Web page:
In his novel 1984, George Orwell describes a world with an oppressive government called “The Party” that all people must worship. In order to describe a conflicting situation involving a government of this nature, Orwell centers his story on a dissenter named Winston that tries to break away from this oppression. When someone takes control without the mandate of the people, there will always be groups of people that stand up to it.
George Orwell included the character of Winston in order to show the moral and ethical implications that come from rebelling against one’s government. Winston’s first rebellious crimes against his government manifested themselves in the form of thoughts. As soon as Winston started to have doubts and regrets about his current government, he was assumed to be a criminal to the state. The Party’s name for this type of person was a “thought-criminal” and they were considered just as dangerous as any other criminal that committed a crime against the government. During the times that Winston was living in, the government believed something as simple as a thought could eventually cause a rebellion or an uprising against their government. If this oligarchy allowed people to think for themselves, anti-Party ideas could arise and people could take action against the government. The implications of thoughts against the government were too dangerous so something had to be done with these people.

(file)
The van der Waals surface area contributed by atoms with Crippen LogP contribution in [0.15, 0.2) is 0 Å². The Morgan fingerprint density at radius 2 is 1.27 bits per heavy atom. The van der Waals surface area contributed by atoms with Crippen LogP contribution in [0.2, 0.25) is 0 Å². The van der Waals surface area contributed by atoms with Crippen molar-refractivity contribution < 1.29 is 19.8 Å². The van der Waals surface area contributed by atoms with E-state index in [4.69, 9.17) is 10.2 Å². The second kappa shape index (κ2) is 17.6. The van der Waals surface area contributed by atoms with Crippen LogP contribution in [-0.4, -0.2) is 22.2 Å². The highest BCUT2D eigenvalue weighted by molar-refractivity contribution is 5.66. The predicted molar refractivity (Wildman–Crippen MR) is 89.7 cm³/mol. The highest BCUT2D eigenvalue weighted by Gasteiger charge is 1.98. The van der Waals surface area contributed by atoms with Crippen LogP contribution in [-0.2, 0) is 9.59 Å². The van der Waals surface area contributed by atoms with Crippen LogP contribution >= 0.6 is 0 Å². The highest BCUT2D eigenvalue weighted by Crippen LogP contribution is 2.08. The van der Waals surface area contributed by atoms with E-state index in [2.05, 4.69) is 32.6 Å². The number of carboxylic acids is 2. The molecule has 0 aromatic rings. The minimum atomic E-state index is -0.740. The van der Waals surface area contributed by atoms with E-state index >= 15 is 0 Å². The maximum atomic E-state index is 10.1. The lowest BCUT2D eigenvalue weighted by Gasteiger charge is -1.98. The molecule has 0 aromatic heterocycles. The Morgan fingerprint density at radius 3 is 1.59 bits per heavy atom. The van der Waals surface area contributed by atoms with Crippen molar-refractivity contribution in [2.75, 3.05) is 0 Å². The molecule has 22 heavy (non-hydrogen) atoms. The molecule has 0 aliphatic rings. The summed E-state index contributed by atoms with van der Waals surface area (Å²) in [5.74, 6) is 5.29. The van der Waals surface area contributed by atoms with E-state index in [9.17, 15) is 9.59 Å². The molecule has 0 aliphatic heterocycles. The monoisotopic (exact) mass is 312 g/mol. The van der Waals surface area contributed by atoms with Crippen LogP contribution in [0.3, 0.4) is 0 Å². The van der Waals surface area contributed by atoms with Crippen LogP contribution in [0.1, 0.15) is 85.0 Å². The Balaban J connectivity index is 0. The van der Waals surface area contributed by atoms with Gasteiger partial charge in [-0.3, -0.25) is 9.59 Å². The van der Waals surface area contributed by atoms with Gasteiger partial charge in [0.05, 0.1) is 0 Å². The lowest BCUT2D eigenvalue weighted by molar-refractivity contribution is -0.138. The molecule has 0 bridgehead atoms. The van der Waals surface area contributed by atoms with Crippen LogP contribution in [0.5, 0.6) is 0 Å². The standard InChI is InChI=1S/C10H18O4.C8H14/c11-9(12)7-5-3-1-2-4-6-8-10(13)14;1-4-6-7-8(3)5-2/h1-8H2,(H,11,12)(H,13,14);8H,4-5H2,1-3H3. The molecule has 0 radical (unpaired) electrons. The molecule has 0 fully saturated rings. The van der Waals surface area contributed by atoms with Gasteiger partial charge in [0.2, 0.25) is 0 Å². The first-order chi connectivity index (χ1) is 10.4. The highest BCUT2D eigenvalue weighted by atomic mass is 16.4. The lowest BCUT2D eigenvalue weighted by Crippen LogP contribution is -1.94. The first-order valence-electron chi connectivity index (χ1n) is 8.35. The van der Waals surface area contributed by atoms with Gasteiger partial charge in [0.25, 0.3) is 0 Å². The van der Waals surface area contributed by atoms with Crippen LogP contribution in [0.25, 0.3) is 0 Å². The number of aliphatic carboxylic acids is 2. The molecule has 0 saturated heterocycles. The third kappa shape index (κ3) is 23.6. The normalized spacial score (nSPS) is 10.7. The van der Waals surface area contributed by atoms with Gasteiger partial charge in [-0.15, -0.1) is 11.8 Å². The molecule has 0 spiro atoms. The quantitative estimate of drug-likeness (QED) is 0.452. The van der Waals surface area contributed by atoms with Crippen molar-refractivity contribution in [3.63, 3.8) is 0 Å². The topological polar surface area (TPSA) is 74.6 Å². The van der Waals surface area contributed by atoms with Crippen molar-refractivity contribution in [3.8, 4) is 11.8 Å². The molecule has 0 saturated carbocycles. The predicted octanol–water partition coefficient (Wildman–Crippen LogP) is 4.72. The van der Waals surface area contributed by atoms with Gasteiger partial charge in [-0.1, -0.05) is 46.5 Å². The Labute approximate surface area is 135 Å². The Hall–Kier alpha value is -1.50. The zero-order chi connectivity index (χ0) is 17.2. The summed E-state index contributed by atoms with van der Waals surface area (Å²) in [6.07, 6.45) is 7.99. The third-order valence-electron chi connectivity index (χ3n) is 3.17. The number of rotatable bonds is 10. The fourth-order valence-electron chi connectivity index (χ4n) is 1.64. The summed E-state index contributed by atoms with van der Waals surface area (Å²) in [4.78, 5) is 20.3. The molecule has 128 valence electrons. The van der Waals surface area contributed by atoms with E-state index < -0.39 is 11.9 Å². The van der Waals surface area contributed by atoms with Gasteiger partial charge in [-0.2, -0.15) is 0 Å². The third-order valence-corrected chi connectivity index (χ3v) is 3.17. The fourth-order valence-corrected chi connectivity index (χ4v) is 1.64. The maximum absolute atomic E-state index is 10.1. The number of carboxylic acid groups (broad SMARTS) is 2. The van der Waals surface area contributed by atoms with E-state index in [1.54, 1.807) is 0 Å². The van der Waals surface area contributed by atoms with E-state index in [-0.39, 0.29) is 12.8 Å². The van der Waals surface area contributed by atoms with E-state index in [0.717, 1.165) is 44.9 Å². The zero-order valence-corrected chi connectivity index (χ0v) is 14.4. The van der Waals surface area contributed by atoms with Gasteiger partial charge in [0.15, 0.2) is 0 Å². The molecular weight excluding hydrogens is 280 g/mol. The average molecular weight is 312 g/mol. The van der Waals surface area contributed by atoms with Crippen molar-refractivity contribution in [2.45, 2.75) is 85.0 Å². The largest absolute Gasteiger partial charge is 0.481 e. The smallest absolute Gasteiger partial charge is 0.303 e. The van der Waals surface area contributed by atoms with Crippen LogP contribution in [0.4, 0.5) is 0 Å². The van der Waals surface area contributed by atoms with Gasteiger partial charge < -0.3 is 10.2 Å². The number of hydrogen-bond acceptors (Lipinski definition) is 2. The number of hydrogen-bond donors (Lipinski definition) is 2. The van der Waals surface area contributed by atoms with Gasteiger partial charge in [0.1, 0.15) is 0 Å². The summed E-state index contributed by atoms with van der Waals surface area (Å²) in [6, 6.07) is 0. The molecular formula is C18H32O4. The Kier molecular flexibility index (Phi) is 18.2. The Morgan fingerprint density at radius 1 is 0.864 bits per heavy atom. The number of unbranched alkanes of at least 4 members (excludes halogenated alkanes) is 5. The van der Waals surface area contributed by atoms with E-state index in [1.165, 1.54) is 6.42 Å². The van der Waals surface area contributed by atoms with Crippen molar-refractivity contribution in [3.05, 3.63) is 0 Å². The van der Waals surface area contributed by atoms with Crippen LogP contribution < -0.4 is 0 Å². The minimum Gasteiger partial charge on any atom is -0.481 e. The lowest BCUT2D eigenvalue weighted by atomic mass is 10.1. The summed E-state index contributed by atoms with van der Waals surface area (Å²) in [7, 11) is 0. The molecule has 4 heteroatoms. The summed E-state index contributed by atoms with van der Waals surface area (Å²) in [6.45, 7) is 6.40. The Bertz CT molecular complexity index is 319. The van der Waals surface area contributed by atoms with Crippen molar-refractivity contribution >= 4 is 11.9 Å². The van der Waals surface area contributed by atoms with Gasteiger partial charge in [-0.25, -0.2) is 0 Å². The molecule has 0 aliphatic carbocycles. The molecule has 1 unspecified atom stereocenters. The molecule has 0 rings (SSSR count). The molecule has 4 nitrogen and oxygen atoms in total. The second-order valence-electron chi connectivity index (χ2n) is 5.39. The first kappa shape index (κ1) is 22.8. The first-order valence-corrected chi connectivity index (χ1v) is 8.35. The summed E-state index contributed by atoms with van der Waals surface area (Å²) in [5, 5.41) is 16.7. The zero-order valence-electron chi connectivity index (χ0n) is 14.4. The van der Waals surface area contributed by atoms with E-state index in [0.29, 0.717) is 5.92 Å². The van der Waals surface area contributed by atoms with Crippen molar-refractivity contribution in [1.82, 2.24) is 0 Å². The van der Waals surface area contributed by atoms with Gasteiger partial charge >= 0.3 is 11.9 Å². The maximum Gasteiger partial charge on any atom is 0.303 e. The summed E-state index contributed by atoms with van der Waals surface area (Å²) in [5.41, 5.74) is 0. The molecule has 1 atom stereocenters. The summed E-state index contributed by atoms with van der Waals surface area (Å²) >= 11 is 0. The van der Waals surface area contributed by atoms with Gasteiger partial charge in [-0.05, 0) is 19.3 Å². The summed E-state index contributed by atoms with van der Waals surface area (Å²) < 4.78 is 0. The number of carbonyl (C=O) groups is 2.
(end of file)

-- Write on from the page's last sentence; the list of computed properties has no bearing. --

Winston further betrayed his government as his thoughts turned into memories of better times when the tyrannical government was non-existent. When Winston went out walking one day, he saw a stone that he remembered seeing at some point when he was a child. He immediately bought this souvenir, but kept it a secret that it was in his possession. Although it was just a piece of junk, it was also solid proof that a time before the government took power existed. In an oligarchy as extreme as the one in 1984, having control...
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